Review: The Scaramanga Six – The Terrifying Dream

What’s the most horrific dream you’ve had? I could think of several, having written down several of them over the years. One that always stuck with me was of green hued shapes walking everywhere, imitating what people did. Like human echoes.

I do not know what The Scaramanga Six consider a terrifying dream. However, I do know their album, The Terrifying Dream,  is like a vivid dream you have after a concussive trauma. It approaches a Rock Opera paragon without going for the easy basic structure or melodic refrain. The Terrifying Dream has no easy going tracks but never commits the sin of being overindulgent prog.

It’s a musical. A hard rock musical. Not a jukebox musical as the ones The Great White has been churning since Mamma Mia! but more of a brutal trip through the ups and downs of the human psyche. The songs of The Terrifying Dream are all partially based on dreams and nightmares the band members had. The surreal nature of dreams lends the band the necessary tools to play with genres and changes in signature and key. ‘Arabella’ is a great example of this, changing from rock into pop and suddenly into a slow burning fire.

But let’s not get ahead of ourselves. Let’s not try to re-invent words for genres, because, in nature, this is a punk album. It wants to leave no stone unturned and ‘Rules’ and ‘The Man who couldn’t sing’ do just that. ‘Rules’ flames quickly into ‘The Man who couldn’t sing’, which fiercely whirls around, ending with a guitar chord that would make James Bond proud (and less of an asshole.)

I like the contrast between the hard rocking edge of ‘Out of my tiny mind’, the closest the album goes for “normal” rock and the eerie ‘The Outsider’. ‘The Outsider’ is haunting, with Julia Arnez longing vocals bookending the mostly instrumental track. It oozes atmosphere and speaks the loudest thanks to this.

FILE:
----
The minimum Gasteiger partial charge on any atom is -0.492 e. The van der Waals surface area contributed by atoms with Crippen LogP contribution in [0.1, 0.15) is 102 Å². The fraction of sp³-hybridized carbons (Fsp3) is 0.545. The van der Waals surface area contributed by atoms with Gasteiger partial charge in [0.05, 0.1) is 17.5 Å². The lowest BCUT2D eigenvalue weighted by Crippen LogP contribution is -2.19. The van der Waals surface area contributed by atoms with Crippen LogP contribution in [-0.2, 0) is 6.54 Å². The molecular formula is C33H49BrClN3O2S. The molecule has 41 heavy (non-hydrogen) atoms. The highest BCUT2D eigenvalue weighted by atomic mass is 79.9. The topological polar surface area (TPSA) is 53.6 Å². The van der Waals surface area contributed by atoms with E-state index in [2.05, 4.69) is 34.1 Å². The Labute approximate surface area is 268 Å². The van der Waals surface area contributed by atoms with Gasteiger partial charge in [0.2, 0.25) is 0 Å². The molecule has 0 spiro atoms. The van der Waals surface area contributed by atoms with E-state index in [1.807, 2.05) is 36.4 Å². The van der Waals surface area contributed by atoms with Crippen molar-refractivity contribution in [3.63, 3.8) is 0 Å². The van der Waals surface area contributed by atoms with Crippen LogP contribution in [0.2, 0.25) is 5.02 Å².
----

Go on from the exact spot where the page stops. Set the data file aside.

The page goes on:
‘Arabella’ and ‘Citadel’ are very solid numbers, both mutating in style and mood during their healthy running times. ‘Arabella’ lunges at your aorta while still looking as fashionable as an Edwardian dandy. ‘Citadel’, the brutal 8 minute trip, veers into legend territory. Clocking at 8 minutes, it’s the closest to prog the band will come to. Made up of several movements, ‘Citadel’ encompasses what is great about The Scaramanga Six: genres be damned, use what you feel is right and go with it. Length matters not, only that the final product is breezy. And so it is. ‘Citadel’, a rarefied gust that slowly turns into a dust devil.

‘Staring at the accident’ is jovial, perhaps by the inclusion of a musical saw and some whistling, perhaps by its 60s Britpop style (is that a mellotron way in the back?). The last third of this album seems particularly lighter, perhaps the mood is less heady or maybe the line between reality and dream has blurred. ‘Blood on my hand’ jumps back and forth on that blurry line and ‘Be Nothing’, well, it’s a sobering one. It feels like those times you can’t sleep at night and let all those worrying thoughts soldier through your head. Or maybe it’s about the moment you wake on a sunny morning, leaving all those dreams behind. Dreams can be frustrating, they can be terrifying but they are just dreams. Yes, the short-lived offspring of that constant quarrel between axons and dendrites.

There’s something a little extra in the music of The Scaramanga Six. Like an aftertaste. Phantom Head was trip through abject terror and primal fears. Mildly peaty, fierce and sometimes overwhelming. The Terrifying Dream has a similar aftertaste, but this one lingers on, travels back into your nose and remains there. Time later, you might get a small whiff in the late afternoon air and you might wonder if it was all real. Will we ever know?

Words: Sam J. Valdés López

The Scaramanga Six Website. Facebook. Twitter.

PS: There’s a Wilhelm Scream in ‘Citadel’ which rules.

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